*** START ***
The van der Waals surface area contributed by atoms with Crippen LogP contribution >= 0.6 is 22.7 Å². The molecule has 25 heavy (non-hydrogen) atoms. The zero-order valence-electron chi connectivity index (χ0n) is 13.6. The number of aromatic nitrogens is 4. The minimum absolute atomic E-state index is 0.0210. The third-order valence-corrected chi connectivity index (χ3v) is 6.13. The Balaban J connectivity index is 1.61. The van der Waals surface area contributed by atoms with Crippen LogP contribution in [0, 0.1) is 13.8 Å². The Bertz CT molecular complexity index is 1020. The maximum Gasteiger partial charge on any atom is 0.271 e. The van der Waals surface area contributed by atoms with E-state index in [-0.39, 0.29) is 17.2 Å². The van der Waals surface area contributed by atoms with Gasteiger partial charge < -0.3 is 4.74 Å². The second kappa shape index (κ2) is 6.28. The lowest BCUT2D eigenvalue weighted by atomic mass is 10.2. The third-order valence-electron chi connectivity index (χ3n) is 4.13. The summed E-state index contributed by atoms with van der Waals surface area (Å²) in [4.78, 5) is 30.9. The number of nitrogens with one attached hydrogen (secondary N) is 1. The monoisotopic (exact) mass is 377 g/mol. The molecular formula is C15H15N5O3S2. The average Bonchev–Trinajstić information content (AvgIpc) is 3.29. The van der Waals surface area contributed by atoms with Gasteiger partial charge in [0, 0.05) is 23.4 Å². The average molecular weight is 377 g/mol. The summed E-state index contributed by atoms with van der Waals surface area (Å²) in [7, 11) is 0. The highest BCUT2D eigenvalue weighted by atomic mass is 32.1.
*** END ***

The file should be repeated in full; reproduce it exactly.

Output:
The van der Waals surface area contributed by atoms with Crippen LogP contribution >= 0.6 is 22.7 Å². The molecule has 25 heavy (non-hydrogen) atoms. The zero-order valence-electron chi connectivity index (χ0n) is 13.6. The number of aromatic nitrogens is 4. The minimum absolute atomic E-state index is 0.0210. The third-order valence-corrected chi connectivity index (χ3v) is 6.13. The Balaban J connectivity index is 1.61. The van der Waals surface area contributed by atoms with Crippen LogP contribution in [0, 0.1) is 13.8 Å². The Bertz CT molecular complexity index is 1020. The maximum Gasteiger partial charge on any atom is 0.271 e. The van der Waals surface area contributed by atoms with E-state index in [-0.39, 0.29) is 17.2 Å². The van der Waals surface area contributed by atoms with Gasteiger partial charge < -0.3 is 4.74 Å². The second kappa shape index (κ2) is 6.28. The lowest BCUT2D eigenvalue weighted by atomic mass is 10.2. The third-order valence-electron chi connectivity index (χ3n) is 4.13. The summed E-state index contributed by atoms with van der Waals surface area (Å²) in [4.78, 5) is 30.9. The number of nitrogens with one attached hydrogen (secondary N) is 1. The monoisotopic (exact) mass is 377 g/mol. The molecular formula is C15H15N5O3S2. The average Bonchev–Trinajstić information content (AvgIpc) is 3.29. The van der Waals surface area contributed by atoms with Gasteiger partial charge in [0, 0.05) is 23.4 Å². The average molecular weight is 377 g/mol. The summed E-state index contributed by atoms with van der Waals surface area (Å²) in [7, 11) is 0. The highest BCUT2D eigenvalue weighted by atomic mass is 32.1.